When I became president of World Vision U.S. nine years ago, the most significant issues we faced were famine, infant mortality, and poverty. These are big problems, but we are able to alleviate them--if not solve them--given the right resources, people, and time.

Since then, the world appears to have spun out of control. Now the greatest challenge for relief organizations is to work toward the reconciliation of hostile factions in places like Somalia, Bosnia, Rwanda, Burundi, and Liberia. "Without reconciliation," said a Bosnian cleric who had seen little but death and destruction for more than three years, "everything is nothing more than a preparation for another war."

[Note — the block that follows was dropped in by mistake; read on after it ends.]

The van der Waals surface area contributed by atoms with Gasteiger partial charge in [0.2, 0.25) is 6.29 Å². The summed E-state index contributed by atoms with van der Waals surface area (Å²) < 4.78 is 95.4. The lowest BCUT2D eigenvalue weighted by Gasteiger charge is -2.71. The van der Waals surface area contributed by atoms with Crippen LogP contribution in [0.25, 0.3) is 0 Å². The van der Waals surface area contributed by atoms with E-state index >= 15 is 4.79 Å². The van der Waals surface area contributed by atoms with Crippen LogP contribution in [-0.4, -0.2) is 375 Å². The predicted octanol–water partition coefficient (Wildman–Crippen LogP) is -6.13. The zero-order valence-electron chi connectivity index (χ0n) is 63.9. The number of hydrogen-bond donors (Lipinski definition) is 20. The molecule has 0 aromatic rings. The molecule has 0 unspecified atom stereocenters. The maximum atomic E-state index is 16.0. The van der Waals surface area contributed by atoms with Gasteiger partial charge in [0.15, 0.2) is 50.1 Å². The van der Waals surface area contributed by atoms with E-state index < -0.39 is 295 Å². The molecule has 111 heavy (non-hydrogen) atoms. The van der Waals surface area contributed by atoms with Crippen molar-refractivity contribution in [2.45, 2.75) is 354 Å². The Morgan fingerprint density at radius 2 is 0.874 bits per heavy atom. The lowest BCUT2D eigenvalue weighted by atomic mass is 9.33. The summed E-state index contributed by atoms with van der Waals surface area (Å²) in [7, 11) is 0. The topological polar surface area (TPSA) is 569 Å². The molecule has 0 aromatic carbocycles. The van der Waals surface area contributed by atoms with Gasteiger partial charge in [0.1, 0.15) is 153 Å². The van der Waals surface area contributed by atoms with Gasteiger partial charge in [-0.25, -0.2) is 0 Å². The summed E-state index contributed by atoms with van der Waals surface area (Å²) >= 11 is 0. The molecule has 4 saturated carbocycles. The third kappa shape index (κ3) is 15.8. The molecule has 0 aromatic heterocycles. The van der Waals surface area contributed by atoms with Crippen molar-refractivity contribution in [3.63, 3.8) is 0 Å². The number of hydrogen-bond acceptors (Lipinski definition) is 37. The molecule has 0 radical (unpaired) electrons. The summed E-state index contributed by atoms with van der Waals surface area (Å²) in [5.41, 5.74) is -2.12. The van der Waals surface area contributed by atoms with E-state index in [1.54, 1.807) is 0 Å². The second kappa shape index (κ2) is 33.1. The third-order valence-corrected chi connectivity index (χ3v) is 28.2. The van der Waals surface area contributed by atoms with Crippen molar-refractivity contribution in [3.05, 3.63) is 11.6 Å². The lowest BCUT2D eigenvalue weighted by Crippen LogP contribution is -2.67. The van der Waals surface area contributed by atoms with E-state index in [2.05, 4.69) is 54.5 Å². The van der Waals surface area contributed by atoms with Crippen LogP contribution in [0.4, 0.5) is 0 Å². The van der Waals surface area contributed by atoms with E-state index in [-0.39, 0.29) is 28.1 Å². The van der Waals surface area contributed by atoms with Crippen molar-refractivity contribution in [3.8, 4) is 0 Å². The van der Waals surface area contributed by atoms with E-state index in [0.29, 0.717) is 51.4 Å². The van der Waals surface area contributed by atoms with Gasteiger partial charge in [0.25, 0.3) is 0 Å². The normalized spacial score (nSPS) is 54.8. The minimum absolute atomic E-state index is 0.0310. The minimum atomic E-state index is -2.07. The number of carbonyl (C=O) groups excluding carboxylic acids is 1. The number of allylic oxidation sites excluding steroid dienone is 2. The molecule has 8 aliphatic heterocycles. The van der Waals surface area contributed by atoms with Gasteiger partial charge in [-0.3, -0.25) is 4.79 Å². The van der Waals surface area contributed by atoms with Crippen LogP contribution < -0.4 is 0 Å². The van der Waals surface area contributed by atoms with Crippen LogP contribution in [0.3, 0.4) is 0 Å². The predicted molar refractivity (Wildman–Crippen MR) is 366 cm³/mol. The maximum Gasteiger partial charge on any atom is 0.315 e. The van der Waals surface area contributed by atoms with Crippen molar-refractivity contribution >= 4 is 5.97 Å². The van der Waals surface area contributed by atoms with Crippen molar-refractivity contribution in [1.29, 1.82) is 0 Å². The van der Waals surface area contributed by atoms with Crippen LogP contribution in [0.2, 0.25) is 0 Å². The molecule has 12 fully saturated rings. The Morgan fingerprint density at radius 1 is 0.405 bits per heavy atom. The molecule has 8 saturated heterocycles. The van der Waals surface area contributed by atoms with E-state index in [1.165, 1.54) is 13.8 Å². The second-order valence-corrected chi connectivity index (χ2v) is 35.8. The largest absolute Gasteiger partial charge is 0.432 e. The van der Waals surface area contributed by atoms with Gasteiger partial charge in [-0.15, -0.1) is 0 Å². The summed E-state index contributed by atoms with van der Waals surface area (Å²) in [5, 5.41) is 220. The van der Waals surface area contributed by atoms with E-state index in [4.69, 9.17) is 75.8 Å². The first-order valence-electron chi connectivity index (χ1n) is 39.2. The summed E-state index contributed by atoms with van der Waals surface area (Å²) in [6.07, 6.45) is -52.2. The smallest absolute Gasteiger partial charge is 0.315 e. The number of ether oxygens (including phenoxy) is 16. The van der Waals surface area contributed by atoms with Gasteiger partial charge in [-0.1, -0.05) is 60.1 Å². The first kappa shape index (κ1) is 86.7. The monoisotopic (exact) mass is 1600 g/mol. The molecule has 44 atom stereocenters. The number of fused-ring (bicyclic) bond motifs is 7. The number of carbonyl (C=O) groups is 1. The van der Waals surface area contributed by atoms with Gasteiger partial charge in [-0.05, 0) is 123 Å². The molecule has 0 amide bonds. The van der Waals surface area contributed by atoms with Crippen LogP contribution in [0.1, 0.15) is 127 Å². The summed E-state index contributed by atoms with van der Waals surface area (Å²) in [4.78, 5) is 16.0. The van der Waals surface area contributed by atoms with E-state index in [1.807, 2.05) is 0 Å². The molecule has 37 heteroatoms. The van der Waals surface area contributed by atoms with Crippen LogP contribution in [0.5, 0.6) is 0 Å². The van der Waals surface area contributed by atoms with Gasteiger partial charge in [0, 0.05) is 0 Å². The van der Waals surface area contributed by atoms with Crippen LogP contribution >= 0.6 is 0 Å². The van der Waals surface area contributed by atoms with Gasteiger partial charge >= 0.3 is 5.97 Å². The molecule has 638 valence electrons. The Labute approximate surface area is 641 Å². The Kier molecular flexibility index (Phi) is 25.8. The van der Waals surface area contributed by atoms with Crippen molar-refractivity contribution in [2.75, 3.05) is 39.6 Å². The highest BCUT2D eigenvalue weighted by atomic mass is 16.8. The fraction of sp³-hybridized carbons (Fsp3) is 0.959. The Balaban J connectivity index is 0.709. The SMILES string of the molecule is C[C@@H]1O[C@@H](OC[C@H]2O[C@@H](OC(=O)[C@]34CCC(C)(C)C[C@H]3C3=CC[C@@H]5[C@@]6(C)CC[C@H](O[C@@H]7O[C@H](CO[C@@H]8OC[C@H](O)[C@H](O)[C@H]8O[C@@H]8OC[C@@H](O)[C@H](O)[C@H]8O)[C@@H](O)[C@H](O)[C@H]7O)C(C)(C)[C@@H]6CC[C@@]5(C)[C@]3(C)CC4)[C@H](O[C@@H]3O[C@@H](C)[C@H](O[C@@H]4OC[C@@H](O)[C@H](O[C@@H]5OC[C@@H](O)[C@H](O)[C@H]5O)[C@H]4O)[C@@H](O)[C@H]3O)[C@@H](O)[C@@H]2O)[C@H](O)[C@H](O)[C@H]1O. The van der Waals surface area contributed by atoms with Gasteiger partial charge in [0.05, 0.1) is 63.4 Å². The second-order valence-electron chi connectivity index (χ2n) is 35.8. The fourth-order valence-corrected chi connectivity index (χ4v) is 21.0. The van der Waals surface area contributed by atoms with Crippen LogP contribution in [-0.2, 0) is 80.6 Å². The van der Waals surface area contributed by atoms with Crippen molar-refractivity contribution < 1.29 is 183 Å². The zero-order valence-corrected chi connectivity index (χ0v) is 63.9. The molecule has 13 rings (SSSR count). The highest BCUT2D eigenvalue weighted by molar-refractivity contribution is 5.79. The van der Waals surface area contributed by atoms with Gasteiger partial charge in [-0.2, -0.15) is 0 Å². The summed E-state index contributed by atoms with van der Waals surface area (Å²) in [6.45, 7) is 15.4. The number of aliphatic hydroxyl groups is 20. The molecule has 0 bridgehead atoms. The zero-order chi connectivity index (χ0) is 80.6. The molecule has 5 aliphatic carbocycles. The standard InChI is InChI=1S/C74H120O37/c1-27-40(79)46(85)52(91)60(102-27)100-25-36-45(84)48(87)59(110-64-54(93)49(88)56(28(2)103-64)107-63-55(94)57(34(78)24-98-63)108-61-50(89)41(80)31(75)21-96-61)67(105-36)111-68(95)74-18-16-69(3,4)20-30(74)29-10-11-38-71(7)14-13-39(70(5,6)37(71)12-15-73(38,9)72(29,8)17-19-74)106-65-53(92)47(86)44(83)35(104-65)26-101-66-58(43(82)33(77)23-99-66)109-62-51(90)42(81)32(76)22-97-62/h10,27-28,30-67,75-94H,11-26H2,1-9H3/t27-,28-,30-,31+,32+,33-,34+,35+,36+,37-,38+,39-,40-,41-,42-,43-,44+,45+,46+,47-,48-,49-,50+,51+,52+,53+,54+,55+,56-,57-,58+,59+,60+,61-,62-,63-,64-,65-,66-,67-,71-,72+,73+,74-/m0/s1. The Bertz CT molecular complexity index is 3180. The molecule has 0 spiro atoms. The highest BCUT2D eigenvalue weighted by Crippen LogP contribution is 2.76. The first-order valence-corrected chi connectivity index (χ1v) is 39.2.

With the collapse of the bi-polar world of the Cold War, old animosities have surfaced; the so-called New World Order has turned out to be anything but orderly. The West may have won the war, but it failed to secure the peace.

In the first three years after the end of the Cold War, there were 85 major conflicts, 35 of them classified as wars (because more than a thousand people died in them annually). Two-thirds of these wars were conflicts within nations rather than between nations, in places where people's otherness--their God-given uniqueness--counted against them. Ethnic cleansing entered our vocabulary and filled our television screens. More and more, it is not state-sponsored conflict we are dealing with but conflict between hostile ethnic and religious groups. Welcome to the Real World Order.

In the Real World Order, otherness is demonized and, if possible, eliminated. The fear of otherness can become so intense that even minority groups in a hostile environment are sometimes driven to make preemptive strikes--chasing neighbors ...

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